It’s a rare book that has everything, rarer still for a political book. Political books tend to be multi-hundred page intricate treatises on a particular theme or topic; biographies both hagiographic and belittling; or fluff.
Fear doesn’t have everything. It’s missing the humor that enlivens some political books. Beyond that, it has everything.
For the curious neophyte, it provides a breakdown of how the Trump White House has operated, from its origins in the campaign through the early months of 2018. This is particularly helpful because that group is the true target of this book: people curious enough to wonder what’s going on, but who feel that politics is overly complicated. Woodward breaks it down in small, easily processed chapters and commonly used language. He keeps the “cast” fairly small, so as to be more easily followed by an inexperienced or casual reader.
Astute observers will note that certain names and events are virtually ignored. Ted Cruz is not mentioned in the book, for example; neither is Ron Paul, who has worked with the President on some legislation. Nor is Nancy Pelosi, or Theresa May, or Enrique Nieto. The RNC convention is ignored.
At first it seemed like Woodward was merely selecting what he felt to be key events; as the book progresses, a different reason becomes obvious. Sourcing.
Woodward draws extensively from a handful of sources. Bannon is obviously one, as are Reince Preibus, Gary Cohn and/or Rob Porter, John Dowd, and likely Lindsey Graham. By using only information gained from his sources, he can provide behind-the-scenes coverage of major developments in the White House.
More politically involved readers will likely be left with the sensation that they already knew the information contained within. That isn’t true. Suspicion isn’t knowledge, and the corroboration from within the White House is immensely helpful. We are provided with a view of just how intentionally unstable, dishonest and unreliable is the President.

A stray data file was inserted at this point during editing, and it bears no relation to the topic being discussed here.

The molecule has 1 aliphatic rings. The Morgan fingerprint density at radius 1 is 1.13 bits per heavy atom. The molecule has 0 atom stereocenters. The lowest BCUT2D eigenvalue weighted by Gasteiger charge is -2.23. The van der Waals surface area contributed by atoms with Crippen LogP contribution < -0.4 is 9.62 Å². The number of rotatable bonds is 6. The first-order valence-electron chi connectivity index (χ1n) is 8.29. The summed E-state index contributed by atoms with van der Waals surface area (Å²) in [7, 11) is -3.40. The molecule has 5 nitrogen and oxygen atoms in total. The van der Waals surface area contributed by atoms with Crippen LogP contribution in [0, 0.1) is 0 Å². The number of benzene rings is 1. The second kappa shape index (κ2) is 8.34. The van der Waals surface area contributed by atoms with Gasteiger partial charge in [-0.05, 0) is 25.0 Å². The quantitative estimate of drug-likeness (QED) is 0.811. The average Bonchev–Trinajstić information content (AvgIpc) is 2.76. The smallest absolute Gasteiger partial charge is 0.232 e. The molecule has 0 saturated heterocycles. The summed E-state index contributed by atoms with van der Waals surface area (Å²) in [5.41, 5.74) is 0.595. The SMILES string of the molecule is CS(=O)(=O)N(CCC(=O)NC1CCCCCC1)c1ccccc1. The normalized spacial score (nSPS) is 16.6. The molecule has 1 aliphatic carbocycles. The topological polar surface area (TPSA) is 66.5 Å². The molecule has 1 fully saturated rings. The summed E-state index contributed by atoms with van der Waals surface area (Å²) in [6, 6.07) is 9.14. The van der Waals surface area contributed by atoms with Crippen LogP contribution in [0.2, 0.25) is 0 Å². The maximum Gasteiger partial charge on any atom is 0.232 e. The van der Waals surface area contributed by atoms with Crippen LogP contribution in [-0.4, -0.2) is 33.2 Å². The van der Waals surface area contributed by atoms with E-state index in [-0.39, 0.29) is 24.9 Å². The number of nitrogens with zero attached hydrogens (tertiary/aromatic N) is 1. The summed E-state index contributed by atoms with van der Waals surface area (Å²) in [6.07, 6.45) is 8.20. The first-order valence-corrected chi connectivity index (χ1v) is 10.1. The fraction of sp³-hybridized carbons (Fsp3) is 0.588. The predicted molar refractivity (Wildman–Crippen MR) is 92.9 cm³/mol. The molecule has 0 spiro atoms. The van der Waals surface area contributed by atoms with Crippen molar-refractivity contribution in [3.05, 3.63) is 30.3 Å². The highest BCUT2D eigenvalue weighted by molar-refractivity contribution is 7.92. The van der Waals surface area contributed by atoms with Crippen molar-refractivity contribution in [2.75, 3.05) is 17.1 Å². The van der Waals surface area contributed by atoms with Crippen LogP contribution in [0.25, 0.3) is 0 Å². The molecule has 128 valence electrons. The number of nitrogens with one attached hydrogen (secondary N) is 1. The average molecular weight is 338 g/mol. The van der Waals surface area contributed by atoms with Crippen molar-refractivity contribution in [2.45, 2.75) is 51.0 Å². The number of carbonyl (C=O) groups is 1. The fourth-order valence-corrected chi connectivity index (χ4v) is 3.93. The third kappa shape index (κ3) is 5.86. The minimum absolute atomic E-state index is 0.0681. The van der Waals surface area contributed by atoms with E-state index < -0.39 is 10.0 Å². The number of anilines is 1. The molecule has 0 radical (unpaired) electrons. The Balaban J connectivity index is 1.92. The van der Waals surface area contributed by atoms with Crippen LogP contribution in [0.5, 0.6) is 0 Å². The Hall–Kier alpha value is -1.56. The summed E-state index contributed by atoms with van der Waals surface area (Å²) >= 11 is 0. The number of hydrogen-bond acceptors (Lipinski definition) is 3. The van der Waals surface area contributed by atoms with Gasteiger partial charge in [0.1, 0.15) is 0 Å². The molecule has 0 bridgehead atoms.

Woodward goes out of his way to present times when he publicly agreed with or supported the President on a position or policy. Honest Trump supporters might have their memory jogged by those, to when Woodward was being praised by Republican media and even tweeted positively about by the President. For that sliver of Trump fans, it will further establish his honesty in the face of the inevitable attacks and trashing by “conservative” punditry.
Beyond that, there are nuggets of new information to be fished from the book. Melania being described as ruthless and a knowing partner of Trump was one of them, although she is also portrayed as directing most of her energies toward protecting and encouraging Barron. The reader discovers that “lodestar” is commonly used in the White House. We find out that Trump’s tweets did, in fact, come close to triggering a war with North Korea.
And for the Trump fans, because the book is constructed using the statements and beliefs of the interviewed, the Mueller investigation comes off as, if not a witch hunt, at least overblowing the existing case.
Above it all Woodward chronicles a President who is arbitrary, shallow, easily distracted and petty. For anyone looking for a peek behind the curtain at the current Oval Office, this book should be virtually ideal.